Tag Archives: construction

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Construction trends to look for in 2016

Many plugged into the construction industry are seeing some good signs for the year ahead. Here are three things we have our eyes on in 2016:

1. General construction and building continuing to rise. Dodge Data & Analytics recently released their 2016 outlook. Dodge Data & Analytics is a leading provider of data, analytics, news and intelligence serving the North American construction industry. The report predicts that total U.S. construction starts for 2016 will rise 6% to $712 billion, following gains of 9% in 2014 and an estimated 13% in 2015. As the economy has rebounded and interest rates have stayed at or near all-time lows, many organizations are now investing in new projects or moving forward with projects that had been on hold for years.

2. Further integrating technology tools on the job site.  In a previous post we talked about how we use 3D modeling to help customers understand what the finished product will look like so that we can better talk through plans together. Construction experts agree this is a growing trend that more and more contractors will adopt. From the consolidation of multi-ap tools to one core project management to more mobile devices on job sites, tech is finding its new role in the construction industry.

year-growth-building-improvement-business-general-concept-white-background-500134493. More employment opportunities in construction. The available labor pool for skilled construction work has long been an issue around Tampa Bay. With spending on nonresidential buildings expected to rise another $40 billion in 2016, this chasm between skilled labor and employment will grow. The improving economy calls for new projects, which requires even more employees… Know someone who is interested in breaking into a new field? There are a number of free ways to be trained, certified and employed in the field of Tampa Bay area construction.

New 3D capability helps clients visualize projects

Engineers, architects and contractors regularly work with two-dimensional drawing to complete projects. This is a skill that takes years to perfect and hone. For the lay(wo)man, two-dimensional, black-and-white drawing can be challenging to read or interpret and yet this is the phase in which clients are asked to make many important decisions.

 
In some cases a client may see a project as it’s physically coming together and realize it’s not as they envisioned, then adjustments must be made. Adjustments often mean added cost, as well as increased time to complete projects.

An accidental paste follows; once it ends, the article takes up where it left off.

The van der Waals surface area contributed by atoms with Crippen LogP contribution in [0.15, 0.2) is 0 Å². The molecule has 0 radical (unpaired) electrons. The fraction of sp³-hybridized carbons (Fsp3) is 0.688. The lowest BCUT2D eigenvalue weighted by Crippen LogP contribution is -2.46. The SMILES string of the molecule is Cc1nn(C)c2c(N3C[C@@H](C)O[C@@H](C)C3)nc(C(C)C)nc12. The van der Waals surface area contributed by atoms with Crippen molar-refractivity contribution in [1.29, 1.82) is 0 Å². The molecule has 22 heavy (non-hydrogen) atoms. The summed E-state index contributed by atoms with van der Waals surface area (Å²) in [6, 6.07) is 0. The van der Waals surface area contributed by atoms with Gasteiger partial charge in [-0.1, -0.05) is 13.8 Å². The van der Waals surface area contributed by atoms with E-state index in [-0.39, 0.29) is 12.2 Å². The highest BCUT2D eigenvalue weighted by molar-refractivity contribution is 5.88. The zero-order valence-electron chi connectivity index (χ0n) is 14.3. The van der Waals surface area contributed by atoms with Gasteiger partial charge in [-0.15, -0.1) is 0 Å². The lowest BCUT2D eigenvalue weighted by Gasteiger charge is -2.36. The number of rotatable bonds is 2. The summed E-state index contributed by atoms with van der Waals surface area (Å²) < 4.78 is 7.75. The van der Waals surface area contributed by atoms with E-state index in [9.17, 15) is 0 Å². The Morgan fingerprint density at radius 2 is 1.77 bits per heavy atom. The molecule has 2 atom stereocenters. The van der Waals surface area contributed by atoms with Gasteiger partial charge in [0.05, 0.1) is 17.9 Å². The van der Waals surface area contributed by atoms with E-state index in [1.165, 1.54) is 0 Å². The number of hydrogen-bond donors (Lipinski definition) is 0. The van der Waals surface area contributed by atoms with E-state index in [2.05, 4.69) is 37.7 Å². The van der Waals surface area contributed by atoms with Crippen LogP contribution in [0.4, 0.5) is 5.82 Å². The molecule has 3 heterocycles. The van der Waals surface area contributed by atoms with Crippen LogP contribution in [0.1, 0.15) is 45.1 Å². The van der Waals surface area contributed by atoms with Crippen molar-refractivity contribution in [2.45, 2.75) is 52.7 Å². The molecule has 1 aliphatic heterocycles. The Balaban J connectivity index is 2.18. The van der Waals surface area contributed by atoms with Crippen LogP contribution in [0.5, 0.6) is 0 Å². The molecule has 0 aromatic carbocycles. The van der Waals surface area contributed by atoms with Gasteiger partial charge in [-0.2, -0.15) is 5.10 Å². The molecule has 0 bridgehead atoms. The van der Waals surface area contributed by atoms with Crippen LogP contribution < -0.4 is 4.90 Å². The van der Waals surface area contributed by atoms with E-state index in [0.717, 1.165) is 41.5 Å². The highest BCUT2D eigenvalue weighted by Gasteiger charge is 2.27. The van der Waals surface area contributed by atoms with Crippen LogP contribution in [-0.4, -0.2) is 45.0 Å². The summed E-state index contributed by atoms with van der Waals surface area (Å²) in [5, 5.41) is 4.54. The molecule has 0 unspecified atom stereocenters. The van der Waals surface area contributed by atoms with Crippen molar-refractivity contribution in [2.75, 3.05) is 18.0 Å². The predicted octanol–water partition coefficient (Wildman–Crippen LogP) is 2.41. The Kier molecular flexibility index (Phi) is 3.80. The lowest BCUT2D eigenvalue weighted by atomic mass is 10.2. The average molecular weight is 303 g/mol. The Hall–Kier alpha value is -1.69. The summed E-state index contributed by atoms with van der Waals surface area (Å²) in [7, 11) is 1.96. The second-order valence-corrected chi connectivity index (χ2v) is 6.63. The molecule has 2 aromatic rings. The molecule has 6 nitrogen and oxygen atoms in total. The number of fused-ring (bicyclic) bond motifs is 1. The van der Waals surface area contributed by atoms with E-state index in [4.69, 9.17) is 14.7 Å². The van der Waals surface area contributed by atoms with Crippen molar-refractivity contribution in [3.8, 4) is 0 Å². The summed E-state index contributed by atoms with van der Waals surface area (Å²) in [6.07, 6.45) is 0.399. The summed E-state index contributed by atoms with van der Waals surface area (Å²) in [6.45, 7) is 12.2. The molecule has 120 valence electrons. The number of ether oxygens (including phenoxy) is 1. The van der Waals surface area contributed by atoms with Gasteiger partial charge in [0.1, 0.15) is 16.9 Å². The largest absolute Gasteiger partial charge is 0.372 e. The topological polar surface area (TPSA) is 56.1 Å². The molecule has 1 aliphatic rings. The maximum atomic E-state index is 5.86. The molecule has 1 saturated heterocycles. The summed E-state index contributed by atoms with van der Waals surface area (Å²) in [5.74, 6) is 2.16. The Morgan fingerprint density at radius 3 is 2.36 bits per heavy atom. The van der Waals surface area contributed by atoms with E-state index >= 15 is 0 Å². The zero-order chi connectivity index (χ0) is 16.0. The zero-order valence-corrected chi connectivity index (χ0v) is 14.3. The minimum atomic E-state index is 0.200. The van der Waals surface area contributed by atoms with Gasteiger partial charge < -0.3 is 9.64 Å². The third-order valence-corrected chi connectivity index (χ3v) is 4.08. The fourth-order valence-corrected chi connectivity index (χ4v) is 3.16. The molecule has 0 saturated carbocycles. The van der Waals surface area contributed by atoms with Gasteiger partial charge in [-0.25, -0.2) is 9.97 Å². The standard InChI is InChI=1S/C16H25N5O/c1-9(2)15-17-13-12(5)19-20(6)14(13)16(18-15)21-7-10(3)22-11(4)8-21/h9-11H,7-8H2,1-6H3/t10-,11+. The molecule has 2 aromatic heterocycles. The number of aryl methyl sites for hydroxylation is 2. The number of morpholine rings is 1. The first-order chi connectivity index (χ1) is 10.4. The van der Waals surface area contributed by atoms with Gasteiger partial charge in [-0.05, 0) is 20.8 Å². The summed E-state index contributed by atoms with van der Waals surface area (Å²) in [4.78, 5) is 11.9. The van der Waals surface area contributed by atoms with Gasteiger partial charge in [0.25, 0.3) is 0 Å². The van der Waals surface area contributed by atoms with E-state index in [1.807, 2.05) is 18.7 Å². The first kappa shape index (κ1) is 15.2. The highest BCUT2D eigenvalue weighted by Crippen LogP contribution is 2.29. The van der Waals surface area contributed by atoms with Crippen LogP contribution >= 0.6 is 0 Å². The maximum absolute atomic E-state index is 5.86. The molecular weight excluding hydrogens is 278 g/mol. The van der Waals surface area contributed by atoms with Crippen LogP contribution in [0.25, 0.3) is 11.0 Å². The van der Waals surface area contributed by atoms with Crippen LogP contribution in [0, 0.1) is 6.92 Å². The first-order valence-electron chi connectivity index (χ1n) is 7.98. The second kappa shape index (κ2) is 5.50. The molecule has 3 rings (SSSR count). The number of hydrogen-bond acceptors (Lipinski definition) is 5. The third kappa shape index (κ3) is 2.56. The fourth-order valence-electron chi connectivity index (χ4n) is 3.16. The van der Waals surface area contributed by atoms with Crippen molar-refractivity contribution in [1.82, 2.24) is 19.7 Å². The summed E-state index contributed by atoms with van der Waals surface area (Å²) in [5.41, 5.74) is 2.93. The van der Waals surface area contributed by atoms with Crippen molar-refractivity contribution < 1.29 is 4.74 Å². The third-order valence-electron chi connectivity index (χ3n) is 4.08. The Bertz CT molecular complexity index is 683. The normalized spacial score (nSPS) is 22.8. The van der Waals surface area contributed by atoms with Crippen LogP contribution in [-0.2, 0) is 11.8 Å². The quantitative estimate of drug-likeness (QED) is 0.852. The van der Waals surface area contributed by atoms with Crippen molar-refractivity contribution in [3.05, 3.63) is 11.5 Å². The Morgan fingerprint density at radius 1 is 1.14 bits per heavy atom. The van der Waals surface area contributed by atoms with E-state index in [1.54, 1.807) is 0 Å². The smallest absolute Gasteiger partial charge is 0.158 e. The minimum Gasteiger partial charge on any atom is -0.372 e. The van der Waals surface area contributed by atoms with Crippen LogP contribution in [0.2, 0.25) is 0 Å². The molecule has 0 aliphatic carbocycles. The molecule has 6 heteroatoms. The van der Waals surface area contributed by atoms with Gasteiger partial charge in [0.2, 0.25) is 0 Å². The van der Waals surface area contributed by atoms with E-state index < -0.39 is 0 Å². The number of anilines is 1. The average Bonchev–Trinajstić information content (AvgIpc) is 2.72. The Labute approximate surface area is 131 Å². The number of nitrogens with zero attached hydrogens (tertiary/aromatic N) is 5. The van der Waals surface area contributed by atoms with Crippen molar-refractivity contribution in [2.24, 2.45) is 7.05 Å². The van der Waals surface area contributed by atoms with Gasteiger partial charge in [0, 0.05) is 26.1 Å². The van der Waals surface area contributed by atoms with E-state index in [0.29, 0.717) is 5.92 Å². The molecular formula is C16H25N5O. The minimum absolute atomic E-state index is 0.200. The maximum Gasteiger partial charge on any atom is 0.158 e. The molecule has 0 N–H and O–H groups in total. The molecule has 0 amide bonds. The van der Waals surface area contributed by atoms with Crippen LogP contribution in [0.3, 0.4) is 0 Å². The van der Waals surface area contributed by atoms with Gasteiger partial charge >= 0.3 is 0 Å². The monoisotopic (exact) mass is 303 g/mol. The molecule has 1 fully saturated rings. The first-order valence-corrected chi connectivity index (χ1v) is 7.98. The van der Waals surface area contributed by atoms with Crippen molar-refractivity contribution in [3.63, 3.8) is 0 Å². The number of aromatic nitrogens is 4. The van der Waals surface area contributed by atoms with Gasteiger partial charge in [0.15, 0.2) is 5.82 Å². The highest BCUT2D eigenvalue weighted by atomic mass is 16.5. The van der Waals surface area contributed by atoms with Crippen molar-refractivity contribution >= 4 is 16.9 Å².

3D color drawings can answer questions and show clients more realistically what a proposed project will look like. Understandable drawings empower construction managers to communicate more clearly with customers. And we all know thorough communication makes for better outcomes.

“Three dimensional color drawings give clients the opportunity to provide meaningful input into their projects because they’re working with visualizations that make sense to everybody.” Tobin Robeck, SVP, PJ Callaghan

3D images aren’t just about helping clients visualize projects – they help us too. For example, the software provides clash detection to quickly identify potential problems very early in the construction process. Maybe a proposed electrical wiring placement clashes with an air conditioning duct. Catching something like that in the drawing phase takes a couple minutes to fix, catching an issue like that once we’re in the field costs more time and resources.

 

This image shows where the proposal has a clash. This allows the drawings to be adjusted to avoid expensive complications down the line.
This image shows where a proposal had a clash. The technology helps make specific adjustments early to help avoid expensive changes later.
The Revit image scan be viewed on free software with any PC. We have used this technology to help such clients as Con-way Freight and our St. Petersburg Chamber of Commerce where a buildout is currently underway (more on that project soon).

Protecting Metal Roofs During Rainy Season

 

headerDid you know your metal roof should be inspected every 10-15 years? Many folks assume because it’s metal, it’ll last a lifetime. And this is true, but what’s easy to forget is the smaller pieces can fail, such as cracked and dried gaskets, rusted screws, and old roof panel stoppers. And while these can seem like minor problems, when it rains, it pours. And if your roof isn’t fully sealed, rain can wreak havoc: damaging insulation, ruining warehouse equipment and causing mold.

THREE THINGS TO LOOK FOR THAT MAY SIGNAL ROOF ISSUES:

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1. If you have a drop ceiling, check for stains on the tiles.